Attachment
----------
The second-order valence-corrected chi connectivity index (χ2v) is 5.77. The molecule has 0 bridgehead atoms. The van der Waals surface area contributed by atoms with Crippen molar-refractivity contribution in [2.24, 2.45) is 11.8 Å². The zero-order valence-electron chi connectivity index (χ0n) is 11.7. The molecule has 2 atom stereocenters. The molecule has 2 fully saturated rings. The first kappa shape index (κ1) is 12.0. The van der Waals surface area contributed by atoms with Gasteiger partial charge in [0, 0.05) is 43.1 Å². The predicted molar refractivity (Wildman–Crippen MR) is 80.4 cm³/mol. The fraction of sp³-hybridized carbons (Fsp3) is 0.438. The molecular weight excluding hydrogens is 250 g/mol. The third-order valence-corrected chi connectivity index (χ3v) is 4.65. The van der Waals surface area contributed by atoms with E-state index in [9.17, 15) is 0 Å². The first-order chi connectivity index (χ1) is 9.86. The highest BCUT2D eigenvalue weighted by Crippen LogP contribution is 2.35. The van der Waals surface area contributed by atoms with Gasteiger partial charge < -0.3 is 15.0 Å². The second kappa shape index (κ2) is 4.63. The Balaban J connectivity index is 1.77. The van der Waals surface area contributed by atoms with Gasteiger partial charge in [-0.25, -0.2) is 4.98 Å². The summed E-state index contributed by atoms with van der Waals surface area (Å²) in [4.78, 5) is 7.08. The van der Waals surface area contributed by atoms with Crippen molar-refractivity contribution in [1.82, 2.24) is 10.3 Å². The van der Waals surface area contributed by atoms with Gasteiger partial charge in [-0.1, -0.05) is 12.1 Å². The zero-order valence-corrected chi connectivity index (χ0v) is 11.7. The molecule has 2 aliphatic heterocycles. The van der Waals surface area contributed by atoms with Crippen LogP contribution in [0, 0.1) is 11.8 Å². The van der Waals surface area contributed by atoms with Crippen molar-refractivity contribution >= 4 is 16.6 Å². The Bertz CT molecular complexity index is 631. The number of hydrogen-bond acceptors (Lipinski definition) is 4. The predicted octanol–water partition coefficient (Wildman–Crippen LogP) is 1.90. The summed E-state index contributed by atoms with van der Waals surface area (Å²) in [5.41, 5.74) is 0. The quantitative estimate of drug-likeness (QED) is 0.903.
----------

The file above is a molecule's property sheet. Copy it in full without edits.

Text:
The second-order valence-corrected chi connectivity index (χ2v) is 5.77. The molecule has 0 bridgehead atoms. The van der Waals surface area contributed by atoms with Crippen molar-refractivity contribution in [2.24, 2.45) is 11.8 Å². The zero-order valence-electron chi connectivity index (χ0n) is 11.7. The molecule has 2 atom stereocenters. The molecule has 2 fully saturated rings. The first kappa shape index (κ1) is 12.0. The van der Waals surface area contributed by atoms with Gasteiger partial charge in [0, 0.05) is 43.1 Å². The predicted molar refractivity (Wildman–Crippen MR) is 80.4 cm³/mol. The fraction of sp³-hybridized carbons (Fsp3) is 0.438. The molecular weight excluding hydrogens is 250 g/mol. The third-order valence-corrected chi connectivity index (χ3v) is 4.65. The van der Waals surface area contributed by atoms with E-state index in [9.17, 15) is 0 Å². The first-order chi connectivity index (χ1) is 9.86. The highest BCUT2D eigenvalue weighted by Crippen LogP contribution is 2.35. The van der Waals surface area contributed by atoms with Gasteiger partial charge < -0.3 is 15.0 Å². The second kappa shape index (κ2) is 4.63. The Balaban J connectivity index is 1.77. The van der Waals surface area contributed by atoms with Gasteiger partial charge in [-0.25, -0.2) is 4.98 Å². The summed E-state index contributed by atoms with van der Waals surface area (Å²) in [4.78, 5) is 7.08. The van der Waals surface area contributed by atoms with Crippen molar-refractivity contribution in [1.82, 2.24) is 10.3 Å². The van der Waals surface area contributed by atoms with Gasteiger partial charge in [-0.1, -0.05) is 12.1 Å². The zero-order valence-corrected chi connectivity index (χ0v) is 11.7. The molecule has 2 aliphatic heterocycles. The van der Waals surface area contributed by atoms with Crippen LogP contribution in [0, 0.1) is 11.8 Å². The van der Waals surface area contributed by atoms with Crippen molar-refractivity contribution >= 4 is 16.6 Å². The Bertz CT molecular complexity index is 631. The number of hydrogen-bond acceptors (Lipinski definition) is 4. The predicted octanol–water partition coefficient (Wildman–Crippen LogP) is 1.90. The summed E-state index contributed by atoms with van der Waals surface area (Å²) in [5.41, 5.74) is 0. The quantitative estimate of drug-likeness (QED) is 0.903.